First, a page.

It’s just creating something out of nothing, and when you do that, whether it’s in a band, or online, or offline, whatever you want to do with whatever you want to do it, if you can then turn that something into an exchange of money back to you, then now, you can continue this whole game we call “entrepreneurship.”
Zephan: Yeah, definitely. You mentioned in there that—you said 10 years ago is 27. I’m turning 27 this year, so this is a cool opportunity for me to ask you about 10 years ago, the type of advice that you would give to someone say like me. I started an online business roughly a year ago, so I’m 1 year into this, and it’s tough. For a very long time upfront, you don’t make money. There’s a lot of long hours, and much like in a band, I’m making and designing my own websites. I’m making all my own content.
What do you have to say to people as far as …? They get to this point, and they’re right on the cusp of something great like they’re right on the edge of this huge explosion in a good way in their life in every aspect from business to relationships. What if they’re on the edge of giving up? Like what do you have to say to that just as far as …? You’ve owned and ran so many different businesses and just had a lot of experience over the last 10 years. What do you have to say when someone could just say “You know what? I could walk out at any minute and just give up?”
Jon: A lot of people quit when they’re tired, and you should quit when you’re done. You won’t regret it. You won’t regret the extra work, the extra hours, the extra sweat, the extra blood, the extra tears that you put into it, but you will regret it in a year, in 5 years, in 10 years when you look back on that moment, this very moment in time when you know, when you felt that spark that you were on the cusp of something, and you quit. You didn’t quit when you were done. You quit when you were tired. You quit when somebody told you that you should quit. You quit when you didn’t think that you were quite good enough to do it. That’s it.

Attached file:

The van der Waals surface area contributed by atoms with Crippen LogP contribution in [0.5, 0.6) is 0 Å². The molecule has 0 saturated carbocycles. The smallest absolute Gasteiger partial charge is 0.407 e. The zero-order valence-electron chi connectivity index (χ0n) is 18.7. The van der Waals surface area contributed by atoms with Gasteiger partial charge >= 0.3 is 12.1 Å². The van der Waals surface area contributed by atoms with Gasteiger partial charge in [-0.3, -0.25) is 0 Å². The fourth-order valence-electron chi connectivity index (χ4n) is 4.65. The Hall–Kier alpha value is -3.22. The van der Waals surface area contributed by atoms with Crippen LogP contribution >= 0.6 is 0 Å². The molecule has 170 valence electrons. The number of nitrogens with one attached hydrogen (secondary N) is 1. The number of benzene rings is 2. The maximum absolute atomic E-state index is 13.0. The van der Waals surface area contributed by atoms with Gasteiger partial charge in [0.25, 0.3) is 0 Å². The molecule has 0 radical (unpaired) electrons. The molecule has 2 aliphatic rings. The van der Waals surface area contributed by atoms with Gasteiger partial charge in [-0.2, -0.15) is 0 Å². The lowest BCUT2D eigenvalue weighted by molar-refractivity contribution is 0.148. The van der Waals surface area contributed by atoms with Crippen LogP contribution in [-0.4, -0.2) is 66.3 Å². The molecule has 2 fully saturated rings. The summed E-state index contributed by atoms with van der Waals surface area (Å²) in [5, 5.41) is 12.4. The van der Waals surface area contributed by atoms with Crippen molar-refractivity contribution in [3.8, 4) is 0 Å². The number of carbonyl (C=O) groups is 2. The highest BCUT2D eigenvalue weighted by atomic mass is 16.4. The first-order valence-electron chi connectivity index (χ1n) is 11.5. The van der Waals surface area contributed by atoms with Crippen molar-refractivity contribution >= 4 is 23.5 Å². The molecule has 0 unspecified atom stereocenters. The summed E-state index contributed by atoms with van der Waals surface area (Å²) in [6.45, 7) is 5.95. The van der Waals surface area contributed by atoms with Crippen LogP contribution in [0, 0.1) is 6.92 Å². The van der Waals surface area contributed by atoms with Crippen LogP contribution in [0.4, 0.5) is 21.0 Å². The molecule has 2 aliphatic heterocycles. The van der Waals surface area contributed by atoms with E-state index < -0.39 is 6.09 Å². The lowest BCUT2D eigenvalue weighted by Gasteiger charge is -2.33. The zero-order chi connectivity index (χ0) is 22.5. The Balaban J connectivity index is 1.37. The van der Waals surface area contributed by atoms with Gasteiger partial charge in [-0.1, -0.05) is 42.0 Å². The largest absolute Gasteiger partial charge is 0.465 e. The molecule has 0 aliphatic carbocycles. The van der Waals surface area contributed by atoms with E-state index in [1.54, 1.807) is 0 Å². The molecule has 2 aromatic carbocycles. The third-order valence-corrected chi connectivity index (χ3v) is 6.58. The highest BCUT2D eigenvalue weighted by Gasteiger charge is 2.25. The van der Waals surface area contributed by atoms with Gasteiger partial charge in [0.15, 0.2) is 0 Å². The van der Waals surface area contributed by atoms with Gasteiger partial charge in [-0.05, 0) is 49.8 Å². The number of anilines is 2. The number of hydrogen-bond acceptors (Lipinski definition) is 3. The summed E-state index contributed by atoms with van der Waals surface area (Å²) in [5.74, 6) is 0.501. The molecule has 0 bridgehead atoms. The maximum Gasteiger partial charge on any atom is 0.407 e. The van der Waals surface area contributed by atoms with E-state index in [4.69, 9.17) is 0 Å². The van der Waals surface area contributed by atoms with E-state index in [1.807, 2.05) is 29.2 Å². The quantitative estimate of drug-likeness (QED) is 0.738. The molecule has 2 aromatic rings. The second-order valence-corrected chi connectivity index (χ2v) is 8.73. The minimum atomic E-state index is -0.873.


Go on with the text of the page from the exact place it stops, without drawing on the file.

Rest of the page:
You just don’t quit. You just literally just keep going because you will not regret the extra work. Even if it doesn’t lead to exactly where you think it’s going to lead to, which it never will, you have to just not quit. You have to keep going because it’s so worth it. I refuse to look back at any point in my life anymore after that change happened about 5 or 6 years ago where I never want to look back and regret not doing something all in and going for it as hard as I can because I don’t want to know what could have been.
I want to know exactly what could have been because I did it, and I did it to whatever logical conclusion or else, the conclusion of “Yeah, okay. Now, I’m on to something else, and that’s totally cool.” Not like—I’m not saying you have to follow this thing through for the rest of your life for the next 50 years. That’s basically impossible, especially online, the way everything changes, and that’s totally cool. That’s part of the journey, but you will regret quitting. You will absolutely regret it. It’s plain and simple. I’ve talked to hundreds of people now about this, and you never regret doing the extra work. You just regret quitting.
Zephan: Yeah. I think there’s no doubt about it that—I think you regret it if you quit in anything, whether it’s sports, whether it’s certain things in your life or business, but something that you had mentioned just previously was when you had sold that one business, you had roughly enough money for like a year, a year and a half. Money tends to be a big fear for a lot of people, right? You’ve invested so much up front, and then making something happen. I guess 2-part question here.